Coal Company v. Blatchford,
Annotate this Case
78 U.S. 172 (1870)
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U.S. Supreme Court
Coal Company v. Blatchford, 78 U.S. 11 Wall. 172 172 (1870)
Coal Company v. Blatchford
78 U.S. (11 Wall.) 172
APPEAL FROM THE CIRCUIT COURT FOR
THE WESTERN DISTRICT OF PENNSYLVANIA
1. In controversies between citizens of different states, where the jurisdiction of the courts of the United States depends upon the citizenship of the parties, if there are several co-plaintiffs, each plaintiff must be competent to sue, and, if there are several co-defendants, each defendant must be liable to be sued in those courts, or the jurisdiction cannot be entertained.
2. Executors and trustees suing for others' benefit form no exception to this rule. If they are personally qualified by their citizenship to bring suit in the courts of the United States, the jurisdiction is not defeated by the fact that the parties whom they represent may be disqualified, and if they are not personally qualified by their citizenship, the courts of the United States will not entertain jurisdiction, although the parties they represent may be qualified.
3. The cases of Browne v. Strode, 5 Cranch 303, and McNutt v. Bland, 2 How. 10, commented upon and explained.
4. When the citizenship of the parties is averred in the bill of complaint, and it thus appears that some of the plaintiffs are disqualified by their citizenship from maintaining the suit, the defect may be taken advantage of by demurrer, or without demurrer, on motion, at any stage of the proceedings. A plea in abatement is required only when the citizenship averred is such as to support the jurisdiction of the court and the defendant desires to controvert the averment.
The eleventh section of the Judiciary Act enacts:
"That the circuit courts shall have original cognizance . . . of all suits of a civil nature &c., where an alien is a party or the suit is between a citizen of the state where the suit is brought and a citizen of another state."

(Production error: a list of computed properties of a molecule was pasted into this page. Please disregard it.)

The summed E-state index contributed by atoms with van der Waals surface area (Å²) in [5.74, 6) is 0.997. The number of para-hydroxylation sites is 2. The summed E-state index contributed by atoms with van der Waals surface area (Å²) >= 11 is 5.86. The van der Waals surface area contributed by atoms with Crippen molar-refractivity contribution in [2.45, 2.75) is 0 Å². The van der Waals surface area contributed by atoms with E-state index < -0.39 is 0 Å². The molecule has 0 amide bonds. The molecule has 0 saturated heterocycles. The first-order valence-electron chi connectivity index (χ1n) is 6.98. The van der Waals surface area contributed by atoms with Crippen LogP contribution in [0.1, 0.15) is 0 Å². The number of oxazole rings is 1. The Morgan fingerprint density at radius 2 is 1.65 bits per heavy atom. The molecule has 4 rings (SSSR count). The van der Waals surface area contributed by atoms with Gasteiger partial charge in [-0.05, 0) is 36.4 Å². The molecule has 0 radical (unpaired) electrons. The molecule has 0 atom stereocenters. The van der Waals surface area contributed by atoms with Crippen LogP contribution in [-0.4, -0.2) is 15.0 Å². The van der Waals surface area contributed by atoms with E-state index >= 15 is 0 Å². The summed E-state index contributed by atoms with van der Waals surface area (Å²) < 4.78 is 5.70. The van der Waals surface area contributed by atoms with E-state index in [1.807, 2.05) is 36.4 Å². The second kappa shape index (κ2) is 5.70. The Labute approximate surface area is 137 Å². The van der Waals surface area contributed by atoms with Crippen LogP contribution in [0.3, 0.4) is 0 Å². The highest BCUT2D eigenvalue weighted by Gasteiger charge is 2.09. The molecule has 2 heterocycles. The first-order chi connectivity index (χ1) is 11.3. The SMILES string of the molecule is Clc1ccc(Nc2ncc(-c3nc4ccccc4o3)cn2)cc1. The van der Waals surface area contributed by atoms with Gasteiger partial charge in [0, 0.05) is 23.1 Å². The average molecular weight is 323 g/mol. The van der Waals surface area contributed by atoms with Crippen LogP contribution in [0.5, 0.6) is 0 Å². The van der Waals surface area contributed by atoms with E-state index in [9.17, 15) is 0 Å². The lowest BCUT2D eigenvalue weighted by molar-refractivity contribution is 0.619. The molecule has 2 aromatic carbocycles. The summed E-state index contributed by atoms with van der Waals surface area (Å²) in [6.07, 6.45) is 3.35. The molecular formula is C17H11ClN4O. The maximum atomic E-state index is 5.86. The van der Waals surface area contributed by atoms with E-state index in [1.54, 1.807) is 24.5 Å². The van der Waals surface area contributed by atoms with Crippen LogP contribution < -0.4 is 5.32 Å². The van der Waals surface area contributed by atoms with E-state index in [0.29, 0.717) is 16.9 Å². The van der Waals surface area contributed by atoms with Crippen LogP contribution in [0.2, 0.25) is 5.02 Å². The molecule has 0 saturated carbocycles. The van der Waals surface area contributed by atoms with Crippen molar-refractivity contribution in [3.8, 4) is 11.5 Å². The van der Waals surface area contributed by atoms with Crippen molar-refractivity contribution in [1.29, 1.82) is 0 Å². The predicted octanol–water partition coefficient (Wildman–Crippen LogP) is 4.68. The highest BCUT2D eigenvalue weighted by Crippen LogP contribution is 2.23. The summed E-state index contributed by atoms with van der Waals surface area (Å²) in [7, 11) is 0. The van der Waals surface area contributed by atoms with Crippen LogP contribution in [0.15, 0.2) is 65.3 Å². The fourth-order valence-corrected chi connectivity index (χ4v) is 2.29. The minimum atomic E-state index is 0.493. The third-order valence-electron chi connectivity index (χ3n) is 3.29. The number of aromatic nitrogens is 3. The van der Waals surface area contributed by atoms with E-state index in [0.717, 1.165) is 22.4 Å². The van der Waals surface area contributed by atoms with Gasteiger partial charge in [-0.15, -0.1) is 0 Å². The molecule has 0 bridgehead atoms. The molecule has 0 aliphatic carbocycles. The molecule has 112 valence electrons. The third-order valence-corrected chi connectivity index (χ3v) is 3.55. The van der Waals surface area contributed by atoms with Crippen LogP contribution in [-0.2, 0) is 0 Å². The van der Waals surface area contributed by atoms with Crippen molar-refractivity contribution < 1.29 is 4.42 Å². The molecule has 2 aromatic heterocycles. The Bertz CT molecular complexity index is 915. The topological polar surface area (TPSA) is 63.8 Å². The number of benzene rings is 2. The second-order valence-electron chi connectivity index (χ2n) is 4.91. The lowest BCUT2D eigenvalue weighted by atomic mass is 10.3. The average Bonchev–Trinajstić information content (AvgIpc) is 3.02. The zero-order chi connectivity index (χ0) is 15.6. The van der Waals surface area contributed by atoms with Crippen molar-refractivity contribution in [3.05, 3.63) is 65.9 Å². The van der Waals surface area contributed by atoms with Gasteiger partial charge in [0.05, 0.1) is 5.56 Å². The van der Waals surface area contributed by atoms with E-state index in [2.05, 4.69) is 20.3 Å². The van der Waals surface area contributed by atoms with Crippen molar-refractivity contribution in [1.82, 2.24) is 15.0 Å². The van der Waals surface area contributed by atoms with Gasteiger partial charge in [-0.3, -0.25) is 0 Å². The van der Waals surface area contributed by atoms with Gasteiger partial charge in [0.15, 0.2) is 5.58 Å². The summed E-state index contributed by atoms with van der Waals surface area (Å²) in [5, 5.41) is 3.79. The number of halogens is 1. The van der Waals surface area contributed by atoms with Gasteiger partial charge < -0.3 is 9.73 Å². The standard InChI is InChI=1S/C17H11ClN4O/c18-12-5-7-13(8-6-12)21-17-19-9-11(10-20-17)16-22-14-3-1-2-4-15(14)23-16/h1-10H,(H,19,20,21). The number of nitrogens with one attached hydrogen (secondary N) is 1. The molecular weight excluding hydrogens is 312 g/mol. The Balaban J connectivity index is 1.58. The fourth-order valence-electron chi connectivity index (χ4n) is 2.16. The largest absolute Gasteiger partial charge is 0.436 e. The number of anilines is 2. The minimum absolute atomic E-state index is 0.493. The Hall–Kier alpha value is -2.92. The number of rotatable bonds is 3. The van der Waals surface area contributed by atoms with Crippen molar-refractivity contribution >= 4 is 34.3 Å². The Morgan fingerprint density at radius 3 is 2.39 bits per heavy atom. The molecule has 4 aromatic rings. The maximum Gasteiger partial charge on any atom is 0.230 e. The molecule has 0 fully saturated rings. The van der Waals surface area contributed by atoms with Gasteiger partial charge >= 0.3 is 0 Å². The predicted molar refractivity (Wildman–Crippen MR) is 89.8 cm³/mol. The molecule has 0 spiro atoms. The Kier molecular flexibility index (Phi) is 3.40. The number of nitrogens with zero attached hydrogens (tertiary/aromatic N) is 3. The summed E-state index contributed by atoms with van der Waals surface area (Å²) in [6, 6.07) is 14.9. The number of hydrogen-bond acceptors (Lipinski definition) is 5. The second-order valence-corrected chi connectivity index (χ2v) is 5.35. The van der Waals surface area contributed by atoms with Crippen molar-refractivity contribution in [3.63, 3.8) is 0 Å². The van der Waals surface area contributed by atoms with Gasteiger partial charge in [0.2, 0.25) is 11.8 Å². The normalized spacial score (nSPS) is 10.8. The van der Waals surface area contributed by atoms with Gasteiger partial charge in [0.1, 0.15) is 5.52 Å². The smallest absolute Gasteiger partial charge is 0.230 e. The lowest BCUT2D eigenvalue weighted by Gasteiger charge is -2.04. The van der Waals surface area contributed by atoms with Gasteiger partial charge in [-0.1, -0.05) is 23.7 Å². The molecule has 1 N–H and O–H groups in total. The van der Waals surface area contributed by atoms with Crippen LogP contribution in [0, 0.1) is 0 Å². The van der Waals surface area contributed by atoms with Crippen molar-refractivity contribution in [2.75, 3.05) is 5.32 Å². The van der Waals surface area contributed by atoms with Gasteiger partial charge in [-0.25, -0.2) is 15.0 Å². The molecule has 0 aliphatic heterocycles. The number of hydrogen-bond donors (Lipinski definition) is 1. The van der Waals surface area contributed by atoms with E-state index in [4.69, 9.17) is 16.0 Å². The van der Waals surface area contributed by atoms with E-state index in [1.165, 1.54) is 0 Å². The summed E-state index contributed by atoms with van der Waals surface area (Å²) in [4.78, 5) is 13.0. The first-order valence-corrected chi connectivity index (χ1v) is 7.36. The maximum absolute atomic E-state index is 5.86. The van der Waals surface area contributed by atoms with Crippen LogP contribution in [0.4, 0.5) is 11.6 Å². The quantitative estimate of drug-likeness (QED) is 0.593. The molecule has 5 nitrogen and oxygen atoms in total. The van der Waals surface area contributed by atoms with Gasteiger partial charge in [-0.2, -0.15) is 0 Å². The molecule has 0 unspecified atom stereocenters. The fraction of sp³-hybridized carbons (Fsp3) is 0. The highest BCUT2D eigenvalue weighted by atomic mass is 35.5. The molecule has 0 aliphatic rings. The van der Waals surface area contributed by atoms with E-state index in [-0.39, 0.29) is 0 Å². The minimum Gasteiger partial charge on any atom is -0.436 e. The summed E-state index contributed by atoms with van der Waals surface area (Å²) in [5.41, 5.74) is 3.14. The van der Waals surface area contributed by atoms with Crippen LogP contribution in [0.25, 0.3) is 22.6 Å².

With this provision in force, R. M. Blatchford and J. B. Newman filed their bill for the foreclosure of a mortgage executed by the Susquehanna & Wyoming Valley Railroad & Coal Company to them as trustees, to secure the payment of the company's bonds and for the sale of the mortgaged property. The mortgage conferred upon the plaintiffs the usual rights and powers of mortgagees, and contained stipulations authorizing them to use different
remedies in case default was made in the payments provided.
The bill stated that the defendant was a corporation created and organized under the laws of the State of Pennsylvania; that the plaintiff, Blatchford was a citizen of the State of New York; that the plaintiff, Newman, was a citizen of the State of Pennsylvania, and that they as trustees sued solely for the use of Henry Beckett, an alien and a subject of the Queen of Great Britain, and Joseph Loyd, a citizen of New Jersey, both residing in New Jersey. The defendant demurred to the bill on the ground that the plaintiff Newman and the defendant corporation, being citizens of the same state, the court had not jurisdiction of the cause. The court overruled the demurrer, and an answer and replication having been filed, the case was heard on the pleadings and a decree rendered for the plaintiffs. From this decree the appeal was taken, and the question presented for consideration here was whether the jurisdiction of the federal court depended upon the citizenship of the trustees, who were the plaintiffs, or of the parties for whose benefit the suit was averred to have been brought.
MR. JUSTICE FIELD delivered the opinion of the Court.
The eleventh section of the Judiciary Act of 1789 vests in the circuit courts original jurisdiction of suits of a civil nature, at law and in equity, when the matter involved exceeds, exclusive of costs, the sum or value of five hundred dollars, in three classes of cases: 1st, when the United States are plaintiffs or petitioners; 2d, when an alien is a party; and 3d, when the suit is between a citizen of the state where the suit is brought and a citizen of another state.